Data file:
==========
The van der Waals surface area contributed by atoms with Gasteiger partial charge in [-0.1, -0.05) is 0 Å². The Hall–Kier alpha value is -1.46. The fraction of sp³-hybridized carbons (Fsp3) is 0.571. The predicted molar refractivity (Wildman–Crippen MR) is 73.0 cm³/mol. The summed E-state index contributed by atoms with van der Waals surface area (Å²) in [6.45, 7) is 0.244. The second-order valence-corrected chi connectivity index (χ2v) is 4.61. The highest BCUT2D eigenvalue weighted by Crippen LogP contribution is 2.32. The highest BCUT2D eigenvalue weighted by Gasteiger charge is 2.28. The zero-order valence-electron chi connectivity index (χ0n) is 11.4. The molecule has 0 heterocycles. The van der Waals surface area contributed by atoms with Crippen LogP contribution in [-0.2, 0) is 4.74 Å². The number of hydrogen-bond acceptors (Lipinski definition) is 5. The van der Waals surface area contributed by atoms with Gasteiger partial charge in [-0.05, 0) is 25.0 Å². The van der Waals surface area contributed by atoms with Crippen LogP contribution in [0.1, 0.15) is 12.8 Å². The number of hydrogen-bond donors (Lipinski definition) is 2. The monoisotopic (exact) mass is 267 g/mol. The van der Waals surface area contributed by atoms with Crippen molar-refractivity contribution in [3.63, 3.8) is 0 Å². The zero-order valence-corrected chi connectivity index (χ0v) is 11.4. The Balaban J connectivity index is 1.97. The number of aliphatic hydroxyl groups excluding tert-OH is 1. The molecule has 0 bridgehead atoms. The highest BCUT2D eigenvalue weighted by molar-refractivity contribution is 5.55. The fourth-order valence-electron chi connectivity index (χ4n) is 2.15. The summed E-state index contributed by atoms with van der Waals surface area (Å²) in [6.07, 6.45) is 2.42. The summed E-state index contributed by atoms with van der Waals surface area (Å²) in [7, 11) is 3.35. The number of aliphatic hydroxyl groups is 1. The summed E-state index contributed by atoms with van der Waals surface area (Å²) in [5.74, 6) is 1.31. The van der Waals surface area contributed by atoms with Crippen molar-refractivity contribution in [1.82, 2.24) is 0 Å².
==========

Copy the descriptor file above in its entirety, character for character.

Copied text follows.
The van der Waals surface area contributed by atoms with Gasteiger partial charge in [-0.1, -0.05) is 0 Å². The Hall–Kier alpha value is -1.46. The fraction of sp³-hybridized carbons (Fsp3) is 0.571. The predicted molar refractivity (Wildman–Crippen MR) is 73.0 cm³/mol. The summed E-state index contributed by atoms with van der Waals surface area (Å²) in [6.45, 7) is 0.244. The second-order valence-corrected chi connectivity index (χ2v) is 4.61. The highest BCUT2D eigenvalue weighted by Crippen LogP contribution is 2.32. The highest BCUT2D eigenvalue weighted by Gasteiger charge is 2.28. The zero-order valence-electron chi connectivity index (χ0n) is 11.4. The molecule has 0 heterocycles. The van der Waals surface area contributed by atoms with Crippen LogP contribution in [-0.2, 0) is 4.74 Å². The number of hydrogen-bond acceptors (Lipinski definition) is 5. The van der Waals surface area contributed by atoms with Gasteiger partial charge in [-0.05, 0) is 25.0 Å². The van der Waals surface area contributed by atoms with Crippen LogP contribution in [0.1, 0.15) is 12.8 Å². The number of hydrogen-bond donors (Lipinski definition) is 2. The monoisotopic (exact) mass is 267 g/mol. The van der Waals surface area contributed by atoms with Crippen molar-refractivity contribution in [3.63, 3.8) is 0 Å². The zero-order valence-corrected chi connectivity index (χ0v) is 11.4. The Balaban J connectivity index is 1.97. The number of aliphatic hydroxyl groups excluding tert-OH is 1. The molecule has 0 bridgehead atoms. The highest BCUT2D eigenvalue weighted by molar-refractivity contribution is 5.55. The fourth-order valence-electron chi connectivity index (χ4n) is 2.15. The summed E-state index contributed by atoms with van der Waals surface area (Å²) in [6.07, 6.45) is 2.42. The summed E-state index contributed by atoms with van der Waals surface area (Å²) in [7, 11) is 3.35. The number of aliphatic hydroxyl groups is 1. The summed E-state index contributed by atoms with van der Waals surface area (Å²) in [5.74, 6) is 1.31. The van der Waals surface area contributed by atoms with Crippen molar-refractivity contribution in [1.82, 2.24) is 0 Å².